Running back Mark Weisman rushed 35 times for 145 yards and quarterback Jake Rudock threw two TD passes to help the Hawkeyes snap a two-game losing streak in the intrastate series.
Offensive tackle Brandon Scherff won the race to the Cy-Hawk Trophy. Scherff and tackle Brett Van Sloten somehow sent wide receiver Kevonte Martin-Manley the wrong way and made it an O-line celebration.
Kind of like the game.
“Scherff is faster than I am, so he beat me,” Van Sloten said. “I was top 20, but I knew I wasn’t going to be the first one with the guys I was running with.”
This was an O-lineman’s game from beginning to end for the Hawkeyes.
Iowa’s scoring could’ve been timed by the movement of glaciers. The Hawkeyes put together a pair of 15-play touchdown drives and added 10- and nine-play drives for points.
The quintessential drive came at the beginning of the fourth quarter.
Iowa held a comfortable 20-7 lead after trading big-play TDs with Iowa State. It was still a game with Iowa holding a 13-point lead and having given up one broken play for a 67-yard TD.
Iowa had first down at its 23 and just threw the game into headlock mode.
Running with two tight ends and a fullback, Iowa chugged down the field. It was inside and outside zone runs and pure power football. Iowa ran that heavy formation in 13 of a 15-play scoring drive and capped it off with Rudock’s 1-yard sneak to make the score 27-7.
“That was the flow of the game,” Iowa Coach Kirk Ferentz said. “It wasn’t like a master plan or anything like that, it was just the flow of the game. It was working a little bit, so we wanted to stay with it.”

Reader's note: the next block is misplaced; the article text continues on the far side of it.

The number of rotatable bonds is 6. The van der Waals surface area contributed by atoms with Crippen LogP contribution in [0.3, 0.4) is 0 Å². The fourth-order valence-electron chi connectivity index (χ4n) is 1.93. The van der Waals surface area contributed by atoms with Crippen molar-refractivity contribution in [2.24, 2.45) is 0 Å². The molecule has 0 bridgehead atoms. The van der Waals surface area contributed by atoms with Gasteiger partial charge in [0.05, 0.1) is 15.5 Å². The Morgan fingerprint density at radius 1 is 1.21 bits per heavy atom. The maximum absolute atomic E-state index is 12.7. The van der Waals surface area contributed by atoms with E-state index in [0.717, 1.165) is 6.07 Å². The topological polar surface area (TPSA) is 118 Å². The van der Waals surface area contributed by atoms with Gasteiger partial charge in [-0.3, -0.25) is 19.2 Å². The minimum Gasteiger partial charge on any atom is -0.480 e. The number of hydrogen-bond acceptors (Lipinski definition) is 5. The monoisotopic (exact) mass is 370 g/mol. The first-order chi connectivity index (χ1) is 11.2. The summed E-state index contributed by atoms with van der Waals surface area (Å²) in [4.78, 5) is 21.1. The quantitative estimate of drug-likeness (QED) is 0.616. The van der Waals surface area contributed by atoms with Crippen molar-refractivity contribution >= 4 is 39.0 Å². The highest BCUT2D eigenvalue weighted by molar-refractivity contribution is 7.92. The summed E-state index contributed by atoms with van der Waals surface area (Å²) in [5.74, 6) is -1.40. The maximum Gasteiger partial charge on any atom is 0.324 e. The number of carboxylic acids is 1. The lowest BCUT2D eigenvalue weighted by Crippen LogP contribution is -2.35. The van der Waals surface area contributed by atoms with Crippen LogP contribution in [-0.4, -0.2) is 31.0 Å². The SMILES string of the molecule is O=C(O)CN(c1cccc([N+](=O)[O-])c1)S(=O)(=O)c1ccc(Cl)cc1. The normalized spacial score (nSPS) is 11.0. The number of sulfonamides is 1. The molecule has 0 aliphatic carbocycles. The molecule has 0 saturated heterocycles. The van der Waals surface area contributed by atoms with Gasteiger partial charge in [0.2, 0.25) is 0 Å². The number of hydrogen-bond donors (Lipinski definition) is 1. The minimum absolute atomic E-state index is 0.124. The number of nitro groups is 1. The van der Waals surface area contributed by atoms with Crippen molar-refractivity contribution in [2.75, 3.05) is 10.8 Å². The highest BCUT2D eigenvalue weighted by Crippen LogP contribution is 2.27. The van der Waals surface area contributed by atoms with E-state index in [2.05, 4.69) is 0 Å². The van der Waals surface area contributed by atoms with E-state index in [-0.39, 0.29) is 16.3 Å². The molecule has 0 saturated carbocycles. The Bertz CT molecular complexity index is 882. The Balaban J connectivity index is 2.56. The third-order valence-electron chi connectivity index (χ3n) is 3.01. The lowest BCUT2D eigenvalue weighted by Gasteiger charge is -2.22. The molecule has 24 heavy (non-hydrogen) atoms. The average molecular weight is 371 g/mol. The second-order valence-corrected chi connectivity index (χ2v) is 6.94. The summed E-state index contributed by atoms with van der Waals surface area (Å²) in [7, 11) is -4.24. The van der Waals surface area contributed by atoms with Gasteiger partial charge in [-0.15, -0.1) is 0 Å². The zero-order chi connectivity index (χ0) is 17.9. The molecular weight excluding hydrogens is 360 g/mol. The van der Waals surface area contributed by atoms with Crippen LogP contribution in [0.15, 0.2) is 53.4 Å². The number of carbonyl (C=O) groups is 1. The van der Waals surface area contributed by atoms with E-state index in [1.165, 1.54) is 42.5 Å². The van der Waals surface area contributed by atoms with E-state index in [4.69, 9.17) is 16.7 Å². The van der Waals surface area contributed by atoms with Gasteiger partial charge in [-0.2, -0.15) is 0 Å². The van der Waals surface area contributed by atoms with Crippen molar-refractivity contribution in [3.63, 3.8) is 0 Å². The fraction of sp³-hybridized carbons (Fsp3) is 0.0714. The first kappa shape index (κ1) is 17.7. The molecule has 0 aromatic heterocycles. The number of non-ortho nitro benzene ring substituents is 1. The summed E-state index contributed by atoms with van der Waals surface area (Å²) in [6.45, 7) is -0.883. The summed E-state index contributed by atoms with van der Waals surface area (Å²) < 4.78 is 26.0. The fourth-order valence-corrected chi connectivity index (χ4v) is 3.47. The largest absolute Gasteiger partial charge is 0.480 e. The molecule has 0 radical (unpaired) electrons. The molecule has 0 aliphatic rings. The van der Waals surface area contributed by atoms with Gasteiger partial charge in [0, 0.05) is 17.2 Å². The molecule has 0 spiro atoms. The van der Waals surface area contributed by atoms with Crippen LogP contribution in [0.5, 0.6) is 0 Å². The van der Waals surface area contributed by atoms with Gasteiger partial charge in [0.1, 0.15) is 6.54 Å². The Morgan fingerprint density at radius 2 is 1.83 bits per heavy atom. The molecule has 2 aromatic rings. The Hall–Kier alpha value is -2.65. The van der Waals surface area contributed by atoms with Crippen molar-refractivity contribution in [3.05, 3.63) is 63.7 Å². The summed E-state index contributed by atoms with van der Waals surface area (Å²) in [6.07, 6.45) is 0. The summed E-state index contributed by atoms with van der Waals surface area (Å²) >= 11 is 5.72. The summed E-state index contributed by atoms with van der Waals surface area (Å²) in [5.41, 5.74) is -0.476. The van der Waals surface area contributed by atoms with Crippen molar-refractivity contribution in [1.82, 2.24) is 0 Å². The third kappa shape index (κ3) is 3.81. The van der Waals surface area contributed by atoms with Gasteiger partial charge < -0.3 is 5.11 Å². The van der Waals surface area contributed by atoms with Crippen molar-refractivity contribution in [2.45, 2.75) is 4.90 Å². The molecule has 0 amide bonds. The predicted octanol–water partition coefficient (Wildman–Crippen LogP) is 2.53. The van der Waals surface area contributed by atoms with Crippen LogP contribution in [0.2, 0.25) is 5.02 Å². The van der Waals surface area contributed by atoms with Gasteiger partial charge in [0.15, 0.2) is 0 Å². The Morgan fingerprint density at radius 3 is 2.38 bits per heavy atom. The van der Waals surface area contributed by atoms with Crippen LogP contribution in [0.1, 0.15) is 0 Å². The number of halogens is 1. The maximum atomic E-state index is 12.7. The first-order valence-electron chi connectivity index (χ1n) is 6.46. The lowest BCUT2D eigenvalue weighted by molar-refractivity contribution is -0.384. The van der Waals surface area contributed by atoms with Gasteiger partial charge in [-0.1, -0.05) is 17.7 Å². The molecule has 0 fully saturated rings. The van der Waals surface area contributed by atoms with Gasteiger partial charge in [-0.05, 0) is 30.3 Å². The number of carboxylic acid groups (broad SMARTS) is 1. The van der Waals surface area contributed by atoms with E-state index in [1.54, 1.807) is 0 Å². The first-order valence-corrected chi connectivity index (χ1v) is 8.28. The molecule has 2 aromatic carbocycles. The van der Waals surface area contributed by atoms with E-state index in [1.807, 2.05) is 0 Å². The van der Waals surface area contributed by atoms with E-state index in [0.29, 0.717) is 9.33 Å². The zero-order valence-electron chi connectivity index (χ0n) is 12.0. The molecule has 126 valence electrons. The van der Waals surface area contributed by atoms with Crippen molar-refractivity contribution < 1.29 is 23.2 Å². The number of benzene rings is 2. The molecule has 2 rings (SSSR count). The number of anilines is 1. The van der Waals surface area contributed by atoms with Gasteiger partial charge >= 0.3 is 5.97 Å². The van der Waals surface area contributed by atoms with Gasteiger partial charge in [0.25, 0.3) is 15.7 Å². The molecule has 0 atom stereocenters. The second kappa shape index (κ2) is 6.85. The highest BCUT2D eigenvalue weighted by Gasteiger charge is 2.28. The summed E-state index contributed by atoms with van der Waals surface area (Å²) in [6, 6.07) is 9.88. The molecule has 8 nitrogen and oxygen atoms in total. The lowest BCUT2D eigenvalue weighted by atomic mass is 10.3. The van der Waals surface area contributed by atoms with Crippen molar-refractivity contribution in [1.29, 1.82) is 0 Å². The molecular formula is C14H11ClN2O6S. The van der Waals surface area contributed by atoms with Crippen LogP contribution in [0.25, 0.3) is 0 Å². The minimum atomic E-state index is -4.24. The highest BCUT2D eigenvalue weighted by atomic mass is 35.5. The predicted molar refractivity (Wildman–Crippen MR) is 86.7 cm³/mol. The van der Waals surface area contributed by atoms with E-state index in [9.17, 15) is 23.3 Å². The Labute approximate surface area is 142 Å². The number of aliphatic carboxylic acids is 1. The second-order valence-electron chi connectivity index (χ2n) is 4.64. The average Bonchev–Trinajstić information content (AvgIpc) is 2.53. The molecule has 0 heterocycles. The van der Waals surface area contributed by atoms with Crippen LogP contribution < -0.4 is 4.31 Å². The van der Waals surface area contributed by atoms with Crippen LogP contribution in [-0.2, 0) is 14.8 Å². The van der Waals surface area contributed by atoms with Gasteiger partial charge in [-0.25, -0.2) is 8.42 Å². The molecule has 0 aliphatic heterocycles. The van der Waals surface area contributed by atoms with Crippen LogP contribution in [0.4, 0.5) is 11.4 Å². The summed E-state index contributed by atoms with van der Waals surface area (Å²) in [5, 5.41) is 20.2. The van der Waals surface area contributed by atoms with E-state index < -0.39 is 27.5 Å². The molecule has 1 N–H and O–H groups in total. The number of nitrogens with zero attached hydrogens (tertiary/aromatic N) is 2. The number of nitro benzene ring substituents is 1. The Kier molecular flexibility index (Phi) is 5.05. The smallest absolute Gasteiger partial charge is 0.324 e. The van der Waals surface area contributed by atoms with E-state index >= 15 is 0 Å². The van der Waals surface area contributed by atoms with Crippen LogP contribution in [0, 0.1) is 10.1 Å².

And stayed and stayed and stayed.
The 60 rushing attempts tied for the most in a game under Ferentz. Iowa ran 83 offensive plays for 378 yards. The Hawkeyes have taken 80-plus snaps in all three games this year, the first time they’ve done that under Ferentz.
The 13 runs in the fourth-quarter TD drive, which ate a monster 7:38 off the clock, even impressed Weisman.
“That’s awesome,” said Weisman, who’s rushed for more than 100 yards in all three games and now has seven for his career. “It’s physical play. We came into this game and wanted to run the ball. I think we did it pretty well.”
Iowa enjoyed a 38:03 to 21:57 advantage in time of possession, including 10:24 to 4:36 in the fourth quarter.
“You just feel comfortable with the O-line,” Rudock said.
Down 13-0 in the third quarter, the Cyclones buzzed Iowa with a 2:32 drive that quarterback Sam Richardson finished with a 26-yard TD to wide receiver Quenton Bundrage. Bundrage slipped through cornerback B.J. Lowery’s grip for a 67-yard TD to pull ISU within 13-7 with 5:28 left in the quarter.